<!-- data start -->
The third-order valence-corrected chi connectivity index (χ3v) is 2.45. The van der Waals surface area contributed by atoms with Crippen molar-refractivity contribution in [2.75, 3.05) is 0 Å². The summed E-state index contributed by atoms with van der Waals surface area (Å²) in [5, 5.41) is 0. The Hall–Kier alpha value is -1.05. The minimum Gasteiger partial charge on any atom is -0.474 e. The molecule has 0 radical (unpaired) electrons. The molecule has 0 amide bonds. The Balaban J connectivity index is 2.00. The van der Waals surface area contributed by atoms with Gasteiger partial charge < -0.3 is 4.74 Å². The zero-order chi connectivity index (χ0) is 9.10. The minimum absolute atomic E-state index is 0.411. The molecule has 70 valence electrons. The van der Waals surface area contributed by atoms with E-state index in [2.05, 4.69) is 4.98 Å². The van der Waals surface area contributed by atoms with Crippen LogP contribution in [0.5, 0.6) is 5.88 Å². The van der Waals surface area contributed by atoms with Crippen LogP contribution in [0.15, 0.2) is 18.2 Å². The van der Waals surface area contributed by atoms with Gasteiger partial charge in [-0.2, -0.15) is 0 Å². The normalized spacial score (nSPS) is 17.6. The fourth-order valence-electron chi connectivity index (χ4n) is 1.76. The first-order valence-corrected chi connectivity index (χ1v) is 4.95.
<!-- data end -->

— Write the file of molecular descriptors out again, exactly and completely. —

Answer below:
The third-order valence-corrected chi connectivity index (χ3v) is 2.45. The van der Waals surface area contributed by atoms with Crippen molar-refractivity contribution in [2.75, 3.05) is 0 Å². The summed E-state index contributed by atoms with van der Waals surface area (Å²) in [5, 5.41) is 0. The Hall–Kier alpha value is -1.05. The minimum Gasteiger partial charge on any atom is -0.474 e. The molecule has 0 radical (unpaired) electrons. The molecule has 0 amide bonds. The Balaban J connectivity index is 2.00. The van der Waals surface area contributed by atoms with Gasteiger partial charge < -0.3 is 4.74 Å². The zero-order chi connectivity index (χ0) is 9.10. The minimum absolute atomic E-state index is 0.411. The molecule has 70 valence electrons. The van der Waals surface area contributed by atoms with E-state index in [2.05, 4.69) is 4.98 Å². The van der Waals surface area contributed by atoms with Crippen LogP contribution in [0.5, 0.6) is 5.88 Å². The van der Waals surface area contributed by atoms with Crippen LogP contribution in [0.15, 0.2) is 18.2 Å². The van der Waals surface area contributed by atoms with Gasteiger partial charge in [-0.2, -0.15) is 0 Å². The normalized spacial score (nSPS) is 17.6. The fourth-order valence-electron chi connectivity index (χ4n) is 1.76. The first-order valence-corrected chi connectivity index (χ1v) is 4.95.